The ‘Ramp’ Into the Federal Cloud Market Is More Like a Climb

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Government and industry concede FedRAMP does not cover all agency security requirement.

A program aimed at simplifying the required security documentation for cloud contractors is more of an obstacle course than an access way into the government sector, some agency and industry officials say.

The Federal Risk and Authorization Management Program, or FedRAMP, has blessed only five out of about 100 vendors applying for reusable certifications that affirm their Web services are safe for agencies governmentwide. All cloud providers interested in selling technology to agencies must comply with FedRAMP controls, such as data backups, by June 2014.

Federal officials say part of the reason for the low passing rate is the rigor of the criteria. FedRAMP bills itself as "a standardized approach to cloud security assessments, authorization, and monitoring." The idea is for companies to endure the process once and then not have to undergo separate evaluations by each agency customer, officials say. 

"Every cloud provider we’ve worked with has been completely blown away by the level of effort that it takes to do this," FedRAMP program manager Matthew Goodrich said during a May discussion hosted by Nextgov. "While the first lift is going to be incredibly hard, you don’t have to do that lift again . . . Once it’s done once, there’s not repeated questions, there’s not additional things to ask."

However, agencies still need to meet other security prerequisites after a company’s service is FedRAMP-approved to activate the cloud technology. For instance, a FedRAMP-authorized cloud does not provide certain access restrictions mandated by regulations under the 2002 Federal Information Security Management Act, or FISMA. An agency must add more security components, as such as two-factor authentication and the ability to record Web sessions.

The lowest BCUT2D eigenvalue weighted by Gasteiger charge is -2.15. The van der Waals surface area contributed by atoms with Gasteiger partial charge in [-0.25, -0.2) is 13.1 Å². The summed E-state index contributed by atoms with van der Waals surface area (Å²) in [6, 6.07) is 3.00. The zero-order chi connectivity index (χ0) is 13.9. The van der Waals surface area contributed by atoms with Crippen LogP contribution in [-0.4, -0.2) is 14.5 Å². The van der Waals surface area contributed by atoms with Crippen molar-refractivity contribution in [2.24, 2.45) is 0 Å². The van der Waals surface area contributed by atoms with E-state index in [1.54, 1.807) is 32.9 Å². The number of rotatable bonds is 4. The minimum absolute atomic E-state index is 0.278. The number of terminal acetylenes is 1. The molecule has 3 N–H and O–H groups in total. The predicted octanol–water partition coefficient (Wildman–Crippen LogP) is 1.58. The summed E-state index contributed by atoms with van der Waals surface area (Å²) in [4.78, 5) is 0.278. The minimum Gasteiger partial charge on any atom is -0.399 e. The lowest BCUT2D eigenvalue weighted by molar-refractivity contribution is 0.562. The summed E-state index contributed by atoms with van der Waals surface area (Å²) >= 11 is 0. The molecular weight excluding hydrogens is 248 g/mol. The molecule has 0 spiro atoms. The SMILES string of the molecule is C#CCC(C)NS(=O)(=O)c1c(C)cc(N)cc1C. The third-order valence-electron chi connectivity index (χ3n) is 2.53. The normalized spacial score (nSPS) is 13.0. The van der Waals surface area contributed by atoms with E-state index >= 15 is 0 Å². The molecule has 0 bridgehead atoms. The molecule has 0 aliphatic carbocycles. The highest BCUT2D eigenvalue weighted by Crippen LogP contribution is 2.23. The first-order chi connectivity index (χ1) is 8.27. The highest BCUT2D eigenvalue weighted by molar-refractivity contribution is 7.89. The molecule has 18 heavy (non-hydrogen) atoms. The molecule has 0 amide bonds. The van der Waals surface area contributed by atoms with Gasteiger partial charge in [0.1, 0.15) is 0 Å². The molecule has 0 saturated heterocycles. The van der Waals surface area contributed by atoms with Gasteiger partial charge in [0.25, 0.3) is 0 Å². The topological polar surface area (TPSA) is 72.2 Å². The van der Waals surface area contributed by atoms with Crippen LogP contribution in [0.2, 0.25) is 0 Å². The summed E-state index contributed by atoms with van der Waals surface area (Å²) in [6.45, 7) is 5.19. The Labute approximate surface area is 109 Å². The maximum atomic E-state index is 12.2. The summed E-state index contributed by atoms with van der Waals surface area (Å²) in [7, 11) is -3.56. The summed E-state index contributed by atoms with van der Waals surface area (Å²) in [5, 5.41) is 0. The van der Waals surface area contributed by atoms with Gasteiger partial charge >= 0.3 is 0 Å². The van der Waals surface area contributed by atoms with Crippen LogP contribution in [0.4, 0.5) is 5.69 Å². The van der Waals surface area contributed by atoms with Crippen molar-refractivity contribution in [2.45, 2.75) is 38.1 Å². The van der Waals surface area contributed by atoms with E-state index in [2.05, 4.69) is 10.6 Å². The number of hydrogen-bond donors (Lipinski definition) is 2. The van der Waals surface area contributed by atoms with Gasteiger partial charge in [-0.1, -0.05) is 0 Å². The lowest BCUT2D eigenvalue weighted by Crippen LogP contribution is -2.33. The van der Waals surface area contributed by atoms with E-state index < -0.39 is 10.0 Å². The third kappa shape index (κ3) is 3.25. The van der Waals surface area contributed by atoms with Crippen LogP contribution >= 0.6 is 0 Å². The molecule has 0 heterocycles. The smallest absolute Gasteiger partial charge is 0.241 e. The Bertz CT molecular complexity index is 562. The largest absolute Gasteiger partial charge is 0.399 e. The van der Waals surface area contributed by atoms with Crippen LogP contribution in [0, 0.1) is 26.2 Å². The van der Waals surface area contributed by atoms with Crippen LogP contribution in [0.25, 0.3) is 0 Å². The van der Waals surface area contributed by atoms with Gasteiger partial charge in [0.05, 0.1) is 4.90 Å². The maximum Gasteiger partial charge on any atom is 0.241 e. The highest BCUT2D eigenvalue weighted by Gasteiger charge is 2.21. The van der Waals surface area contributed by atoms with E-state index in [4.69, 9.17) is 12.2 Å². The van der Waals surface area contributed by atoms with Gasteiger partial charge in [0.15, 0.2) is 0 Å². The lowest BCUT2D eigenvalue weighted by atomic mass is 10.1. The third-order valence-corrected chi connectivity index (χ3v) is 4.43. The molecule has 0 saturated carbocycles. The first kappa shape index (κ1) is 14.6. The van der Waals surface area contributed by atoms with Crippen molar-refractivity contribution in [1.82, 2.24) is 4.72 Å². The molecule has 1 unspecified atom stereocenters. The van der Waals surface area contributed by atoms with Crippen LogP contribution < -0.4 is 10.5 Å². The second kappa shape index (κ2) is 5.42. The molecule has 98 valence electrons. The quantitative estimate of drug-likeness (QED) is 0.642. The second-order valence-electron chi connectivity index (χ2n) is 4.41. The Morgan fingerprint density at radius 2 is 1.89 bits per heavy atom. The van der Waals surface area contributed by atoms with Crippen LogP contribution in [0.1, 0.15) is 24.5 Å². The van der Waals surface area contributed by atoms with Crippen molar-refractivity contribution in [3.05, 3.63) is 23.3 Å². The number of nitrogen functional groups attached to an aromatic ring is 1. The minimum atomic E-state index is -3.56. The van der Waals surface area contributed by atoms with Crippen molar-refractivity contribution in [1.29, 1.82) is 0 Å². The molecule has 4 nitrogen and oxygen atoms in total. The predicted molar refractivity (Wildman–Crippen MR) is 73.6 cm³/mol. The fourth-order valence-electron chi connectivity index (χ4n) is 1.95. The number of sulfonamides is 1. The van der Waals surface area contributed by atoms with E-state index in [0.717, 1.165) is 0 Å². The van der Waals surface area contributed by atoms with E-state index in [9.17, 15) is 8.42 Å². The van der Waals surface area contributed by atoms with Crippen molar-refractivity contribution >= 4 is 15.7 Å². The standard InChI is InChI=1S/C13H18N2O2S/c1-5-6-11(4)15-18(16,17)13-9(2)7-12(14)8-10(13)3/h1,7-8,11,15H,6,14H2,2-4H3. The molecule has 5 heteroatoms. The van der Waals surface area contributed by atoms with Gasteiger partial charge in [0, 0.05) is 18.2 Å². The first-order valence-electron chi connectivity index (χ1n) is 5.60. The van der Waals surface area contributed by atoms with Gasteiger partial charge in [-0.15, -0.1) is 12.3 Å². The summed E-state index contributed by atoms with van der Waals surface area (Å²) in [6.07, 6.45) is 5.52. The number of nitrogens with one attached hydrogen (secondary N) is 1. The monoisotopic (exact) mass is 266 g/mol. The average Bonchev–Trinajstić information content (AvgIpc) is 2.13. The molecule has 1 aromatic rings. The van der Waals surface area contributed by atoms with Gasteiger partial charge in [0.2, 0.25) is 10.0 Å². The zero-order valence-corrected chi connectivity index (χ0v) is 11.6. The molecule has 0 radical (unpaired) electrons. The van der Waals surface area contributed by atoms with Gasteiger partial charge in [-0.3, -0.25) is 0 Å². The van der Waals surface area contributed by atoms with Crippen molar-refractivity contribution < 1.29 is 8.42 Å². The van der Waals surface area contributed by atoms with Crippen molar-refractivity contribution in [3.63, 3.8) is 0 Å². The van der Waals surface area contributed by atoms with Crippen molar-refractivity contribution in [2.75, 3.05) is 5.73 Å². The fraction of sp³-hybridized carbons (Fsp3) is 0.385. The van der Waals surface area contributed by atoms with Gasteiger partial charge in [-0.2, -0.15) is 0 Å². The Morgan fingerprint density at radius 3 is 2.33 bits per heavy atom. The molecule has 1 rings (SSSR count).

Meanwhile, agencies uneasy with the answers they see in FedRAMP documentation can ask the vendor to undergo additional scrutiny, or refuse to accept the contractor at all.

Kevin Dulany, chief of risk management oversight for the Pentagon's office of the chief information officer, used Amazon as an example. The server giant clinched a FedRAMP authorization last month.

"I’m going to use your security artifacts and that body of evidence for me to make my own risk decision" and "my process is going to be about a two week process of verification and I’m going to make my own decision," he said. And the decision might be that "I can’t accept that risk based upon my own operational mission needs."

A 'Super Complicated Area'

In Dulany’s hypothetical situation, even if he chooses to accept Amazon’s security level, the system would still need more controls, according to Amazon’s business collaborators.

Xceedium, a cybersecurity firm that partners with Amazon to mesh the cloud environment with user access restrictions, helps “meet that space of additional requirements that are necessary to deploy in the cloud,” Ken Ammon, the company’s chief strategy officer, said during an interview. “A FedRAMPed [cloud] doesn't provide the necessary agency user security controls to meet FISMA requirements. The agency must add additional security components.”

FedRAMP "is a super complicated area," Ammon added. "It is certainly, by design maybe, not a simple thing to grasp."

And so the Web services industry is not convinced that FedRAMP makes security assessments more efficient. 

"It certainly runs the risk of being a process that drags everybody down," Mike Hettinger, a director with the Software and Information Industry Association, said during an interview. The small number of approvals reflects the difficulty of the method, he said.

When contractors and their agency customers switch from creating a rapport with each other “to sort of a general assessment, a sort of top level assessment, you're not going to have that intimate relationship," Hettinger said. At that point, "you have a process that isn't streamlining but is creating a process that is more challenging."

Officials with the General Services Administration, the agency running FedRAMP, responded that documents illustrating how cloud providers meet federal security requirements and any associated risks will differ among providers.

Officials acknowledged that even with FedRAMP, by order of FISMA, agencies still must apply a risk management framework, as well as select, implement and assess appropriate controls.

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